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Bibliophiles

Finding the ingredients of culture in recipes

Joan Nathan had to dig out information for her new book on Jewish cooking in France. Joan Nathan had to dig out information for her new book on Jewish cooking in France. (Michael Lionstar)
By Amanda Katz
Globe Correspondent / November 28, 2010

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Each year, as Hanukkah approaches, cooks across the country haul out their latke-spattered editions of Joan Nathan’s cookbooks. Nathan grew up in Providence and now lives in Washington, D.C.; her award-winning books include “Jewish Cooking in America,” and “The New American Cooking.” She will speak in Boston this week about her latest, “Quiches, Kugels, and Couscous: My Search for Jewish Cooking in France.”

What books did you read as background for this project?

I read commentaries by Rashi, a philosopher and rabbi in the Middle Ages — I’d go through the Bible and look at food, then see what he had to say. I went to the Library of Congress and looked through 16th- and 17th-century French cookbooks. It’s detective work. They don’t mention Jews, but Jews were part of the culture.

I also looked at novels. That’s how you really round out what you’re doing. I read “Sarah’s Key.” I read one of the “Rashi’s Daughters” books by Maggie Anton. I read Irène Némirovsky, “Suite Française.” I read “The Last of the Just” by André Schwarz-Bart. Sometimes I get nothing, because food is not always mentioned, even in French books.

My favorites are both from 1929. “Gastronomie Juive,” by Suzanne Roukhomovsky, who talked about the Jews of Alsace, of Romania. She understood what I understood: The Jews in France come from everywhere, and traditional food is different in every region. And “Cuisine Juive, Ghettos Modernes,” by Édouard de Pomiane. He went back to Poland, and looked at ghettos and how the Jews ate there.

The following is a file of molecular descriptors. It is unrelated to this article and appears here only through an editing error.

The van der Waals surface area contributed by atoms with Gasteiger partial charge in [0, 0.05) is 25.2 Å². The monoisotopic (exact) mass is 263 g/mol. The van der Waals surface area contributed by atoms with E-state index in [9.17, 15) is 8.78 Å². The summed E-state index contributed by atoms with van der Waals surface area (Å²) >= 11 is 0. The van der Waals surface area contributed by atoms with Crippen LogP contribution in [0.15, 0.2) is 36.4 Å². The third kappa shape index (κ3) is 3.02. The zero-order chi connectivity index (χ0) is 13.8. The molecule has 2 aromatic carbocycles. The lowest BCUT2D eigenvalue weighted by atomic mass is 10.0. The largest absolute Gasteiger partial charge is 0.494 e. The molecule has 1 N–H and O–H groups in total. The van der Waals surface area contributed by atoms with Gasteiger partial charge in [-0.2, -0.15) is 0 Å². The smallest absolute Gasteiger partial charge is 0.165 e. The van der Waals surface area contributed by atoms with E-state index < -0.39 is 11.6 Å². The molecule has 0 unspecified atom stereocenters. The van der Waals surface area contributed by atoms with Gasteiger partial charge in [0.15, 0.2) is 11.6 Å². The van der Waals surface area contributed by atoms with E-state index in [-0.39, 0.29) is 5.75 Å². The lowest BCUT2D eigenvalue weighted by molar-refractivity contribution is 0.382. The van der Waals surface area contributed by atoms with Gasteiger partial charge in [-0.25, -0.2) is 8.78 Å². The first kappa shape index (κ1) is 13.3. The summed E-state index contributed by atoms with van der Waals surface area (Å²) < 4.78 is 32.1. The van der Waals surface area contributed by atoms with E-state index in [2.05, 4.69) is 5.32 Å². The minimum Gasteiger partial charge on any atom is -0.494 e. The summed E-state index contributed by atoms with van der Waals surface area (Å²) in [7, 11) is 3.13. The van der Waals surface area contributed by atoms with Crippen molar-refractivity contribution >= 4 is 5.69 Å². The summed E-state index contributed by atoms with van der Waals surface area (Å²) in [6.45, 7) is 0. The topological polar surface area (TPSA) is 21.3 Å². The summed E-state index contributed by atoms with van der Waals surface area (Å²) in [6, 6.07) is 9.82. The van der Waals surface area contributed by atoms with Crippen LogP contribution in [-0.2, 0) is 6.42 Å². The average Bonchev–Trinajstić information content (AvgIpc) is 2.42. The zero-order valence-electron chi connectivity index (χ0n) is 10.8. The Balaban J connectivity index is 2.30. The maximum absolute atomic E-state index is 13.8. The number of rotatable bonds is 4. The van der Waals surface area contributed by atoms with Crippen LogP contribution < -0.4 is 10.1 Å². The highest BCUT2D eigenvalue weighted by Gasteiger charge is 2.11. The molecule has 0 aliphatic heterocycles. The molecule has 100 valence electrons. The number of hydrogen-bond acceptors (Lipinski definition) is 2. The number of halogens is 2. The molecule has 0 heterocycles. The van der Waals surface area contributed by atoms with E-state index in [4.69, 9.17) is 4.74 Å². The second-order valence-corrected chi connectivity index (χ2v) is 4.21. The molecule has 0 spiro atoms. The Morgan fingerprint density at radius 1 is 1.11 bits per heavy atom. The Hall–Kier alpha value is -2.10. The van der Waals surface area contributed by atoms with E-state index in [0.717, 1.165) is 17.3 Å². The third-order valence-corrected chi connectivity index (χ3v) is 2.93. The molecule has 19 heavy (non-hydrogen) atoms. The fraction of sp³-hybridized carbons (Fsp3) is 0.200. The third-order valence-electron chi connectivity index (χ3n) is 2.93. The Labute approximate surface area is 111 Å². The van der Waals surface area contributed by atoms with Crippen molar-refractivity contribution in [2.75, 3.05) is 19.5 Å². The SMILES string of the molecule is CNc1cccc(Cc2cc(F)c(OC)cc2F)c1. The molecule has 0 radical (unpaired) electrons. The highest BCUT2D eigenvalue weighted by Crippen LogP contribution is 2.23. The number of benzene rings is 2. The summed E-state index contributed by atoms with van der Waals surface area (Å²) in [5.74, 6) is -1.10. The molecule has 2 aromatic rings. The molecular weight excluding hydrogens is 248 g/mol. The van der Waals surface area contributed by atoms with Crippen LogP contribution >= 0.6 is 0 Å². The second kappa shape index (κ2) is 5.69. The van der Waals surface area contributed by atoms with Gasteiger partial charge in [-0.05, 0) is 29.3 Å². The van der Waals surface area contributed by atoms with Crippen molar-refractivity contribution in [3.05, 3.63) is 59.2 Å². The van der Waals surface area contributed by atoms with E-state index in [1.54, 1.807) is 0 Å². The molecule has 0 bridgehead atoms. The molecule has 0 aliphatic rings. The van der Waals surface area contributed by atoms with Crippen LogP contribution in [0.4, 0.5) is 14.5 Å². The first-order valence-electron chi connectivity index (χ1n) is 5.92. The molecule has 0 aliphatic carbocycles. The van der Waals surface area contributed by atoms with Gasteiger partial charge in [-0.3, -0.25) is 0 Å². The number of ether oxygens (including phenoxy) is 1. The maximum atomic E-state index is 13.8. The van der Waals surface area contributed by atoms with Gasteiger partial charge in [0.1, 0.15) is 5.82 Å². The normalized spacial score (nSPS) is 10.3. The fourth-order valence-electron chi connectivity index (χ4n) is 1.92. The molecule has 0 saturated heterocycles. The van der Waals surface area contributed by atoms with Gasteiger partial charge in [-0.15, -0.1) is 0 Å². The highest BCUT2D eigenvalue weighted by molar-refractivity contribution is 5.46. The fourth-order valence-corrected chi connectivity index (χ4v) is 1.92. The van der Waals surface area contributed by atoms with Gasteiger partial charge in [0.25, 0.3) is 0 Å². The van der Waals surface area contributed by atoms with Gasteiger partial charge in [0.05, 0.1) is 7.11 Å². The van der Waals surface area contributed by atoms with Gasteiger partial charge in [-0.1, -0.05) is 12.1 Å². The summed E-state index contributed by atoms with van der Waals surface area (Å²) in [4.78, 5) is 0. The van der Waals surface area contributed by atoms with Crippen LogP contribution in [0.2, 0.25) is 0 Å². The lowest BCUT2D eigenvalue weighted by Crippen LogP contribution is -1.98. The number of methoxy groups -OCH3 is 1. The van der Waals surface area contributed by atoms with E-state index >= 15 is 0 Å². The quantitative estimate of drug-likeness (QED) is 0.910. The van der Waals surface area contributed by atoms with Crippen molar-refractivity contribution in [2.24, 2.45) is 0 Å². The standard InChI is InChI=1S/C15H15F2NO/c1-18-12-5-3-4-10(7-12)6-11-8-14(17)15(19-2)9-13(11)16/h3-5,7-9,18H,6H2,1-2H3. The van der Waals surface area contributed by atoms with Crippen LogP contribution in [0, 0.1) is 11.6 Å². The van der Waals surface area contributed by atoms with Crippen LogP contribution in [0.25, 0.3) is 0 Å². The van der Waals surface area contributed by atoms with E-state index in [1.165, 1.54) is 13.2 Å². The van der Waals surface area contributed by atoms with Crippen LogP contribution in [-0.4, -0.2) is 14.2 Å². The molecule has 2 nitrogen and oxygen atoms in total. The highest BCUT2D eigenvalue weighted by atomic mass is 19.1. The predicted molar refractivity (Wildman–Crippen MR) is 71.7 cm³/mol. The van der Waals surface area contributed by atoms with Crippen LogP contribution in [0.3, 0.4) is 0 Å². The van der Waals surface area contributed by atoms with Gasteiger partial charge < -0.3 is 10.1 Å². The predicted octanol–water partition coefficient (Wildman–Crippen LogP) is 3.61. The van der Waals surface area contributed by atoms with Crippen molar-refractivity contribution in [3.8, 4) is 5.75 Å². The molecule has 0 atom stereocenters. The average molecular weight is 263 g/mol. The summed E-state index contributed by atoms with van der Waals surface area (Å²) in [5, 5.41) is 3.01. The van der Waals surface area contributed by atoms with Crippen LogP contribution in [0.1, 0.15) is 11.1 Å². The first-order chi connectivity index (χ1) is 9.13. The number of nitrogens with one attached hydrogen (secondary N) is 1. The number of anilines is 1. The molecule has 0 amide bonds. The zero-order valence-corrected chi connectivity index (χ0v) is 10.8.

You did a master’s degree in French literature.

Right. I did my thesis on the image of Esther in the work of Proust. I had a bigger understanding of Proust through his relationship to his mother [who was Jewish]. They played this game: She would read a line of Racine’s play “Esther,” and he would respond with the next line. That was her favorite play.

What cookbooks do you like to read and cook from?

I still love to read Julia Child. She really knew how to write recipes, and she had a sense of humor. I also like Marcella Hazan. These are the first people who presented French and Italian food for all of us.

There’s one called “The Frog Commissary Cookbook,” put out by a caterer in Philadelphia in the 1980s. I like cooking with that one. Really good recipes. Then there’s a book I always go back to: “The Community Cookbook,’’ from Woonsocket, Rhode Island. It was written by the Jewish community during the war, while the men were away. Women were going to the older women and getting recipes, the recipes they brought from Russia.

What authors inspire your writing?

David McCullough. I love his books. You know he’s accurate, but he keeps the reader moving. The late Sheila Lukins of “The Silver Palate” — I loved her, but I also loved her gumption with recipes and trying new things. Claudia Roden’s books are unbelievable. She inspired me to spend those days getting lost in the library.

What’s the virtue of cookbooks, as opposed to recipe databases like Epicurious?

You can’t put smudges on the Internet. When people have me sign their books, they’re so proud of the smudges, because it shows they’ve really used them. It’s also a way of passing on what you love to your children. I can’t tell you how many people have brought my first cookbooks in to me and said, “I kept this when my mother died.” It’s easier to cook from a cookbook. And then you can bring it to bed with you to read.

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